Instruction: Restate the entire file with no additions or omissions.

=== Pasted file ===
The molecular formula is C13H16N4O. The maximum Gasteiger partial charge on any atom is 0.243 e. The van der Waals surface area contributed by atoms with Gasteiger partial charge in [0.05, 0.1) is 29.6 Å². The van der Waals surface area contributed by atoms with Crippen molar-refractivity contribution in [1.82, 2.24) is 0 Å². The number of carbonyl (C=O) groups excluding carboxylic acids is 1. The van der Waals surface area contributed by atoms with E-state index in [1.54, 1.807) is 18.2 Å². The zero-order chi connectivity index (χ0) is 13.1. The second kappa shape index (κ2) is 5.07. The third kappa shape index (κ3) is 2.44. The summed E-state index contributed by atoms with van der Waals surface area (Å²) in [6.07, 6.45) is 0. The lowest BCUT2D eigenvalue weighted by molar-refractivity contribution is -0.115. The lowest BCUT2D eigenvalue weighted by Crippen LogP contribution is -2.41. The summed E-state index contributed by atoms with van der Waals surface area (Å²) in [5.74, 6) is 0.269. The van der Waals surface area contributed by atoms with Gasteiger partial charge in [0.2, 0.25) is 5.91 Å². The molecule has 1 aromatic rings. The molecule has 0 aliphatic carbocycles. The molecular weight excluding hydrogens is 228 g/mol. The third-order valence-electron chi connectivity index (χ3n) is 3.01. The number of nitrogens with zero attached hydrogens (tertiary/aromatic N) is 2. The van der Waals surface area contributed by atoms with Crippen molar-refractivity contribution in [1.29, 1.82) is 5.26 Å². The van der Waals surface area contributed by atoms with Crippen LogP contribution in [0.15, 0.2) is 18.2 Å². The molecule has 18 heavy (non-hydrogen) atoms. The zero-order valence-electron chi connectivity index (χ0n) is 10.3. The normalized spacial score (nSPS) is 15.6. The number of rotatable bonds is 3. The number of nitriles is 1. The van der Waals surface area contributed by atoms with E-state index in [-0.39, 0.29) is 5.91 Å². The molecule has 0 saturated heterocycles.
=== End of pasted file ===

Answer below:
The molecular formula is C13H16N4O. The maximum Gasteiger partial charge on any atom is 0.243 e. The van der Waals surface area contributed by atoms with Gasteiger partial charge in [0.05, 0.1) is 29.6 Å². The van der Waals surface area contributed by atoms with Crippen molar-refractivity contribution in [1.82, 2.24) is 0 Å². The number of carbonyl (C=O) groups excluding carboxylic acids is 1. The van der Waals surface area contributed by atoms with E-state index in [1.54, 1.807) is 18.2 Å². The zero-order chi connectivity index (χ0) is 13.1. The second kappa shape index (κ2) is 5.07. The third kappa shape index (κ3) is 2.44. The summed E-state index contributed by atoms with van der Waals surface area (Å²) in [6.07, 6.45) is 0. The lowest BCUT2D eigenvalue weighted by molar-refractivity contribution is -0.115. The lowest BCUT2D eigenvalue weighted by Crippen LogP contribution is -2.41. The summed E-state index contributed by atoms with van der Waals surface area (Å²) in [5.74, 6) is 0.269. The van der Waals surface area contributed by atoms with Gasteiger partial charge in [0.2, 0.25) is 5.91 Å². The molecule has 1 aromatic rings. The molecule has 0 aliphatic carbocycles. The molecular weight excluding hydrogens is 228 g/mol. The third-order valence-electron chi connectivity index (χ3n) is 3.01. The number of nitrogens with zero attached hydrogens (tertiary/aromatic N) is 2. The van der Waals surface area contributed by atoms with Crippen molar-refractivity contribution in [1.29, 1.82) is 5.26 Å². The van der Waals surface area contributed by atoms with Crippen LogP contribution in [0.15, 0.2) is 18.2 Å². The molecule has 18 heavy (non-hydrogen) atoms. The zero-order valence-electron chi connectivity index (χ0n) is 10.3. The normalized spacial score (nSPS) is 15.6. The number of rotatable bonds is 3. The number of nitriles is 1. The van der Waals surface area contributed by atoms with E-state index in [-0.39, 0.29) is 5.91 Å². The molecule has 0 saturated heterocycles.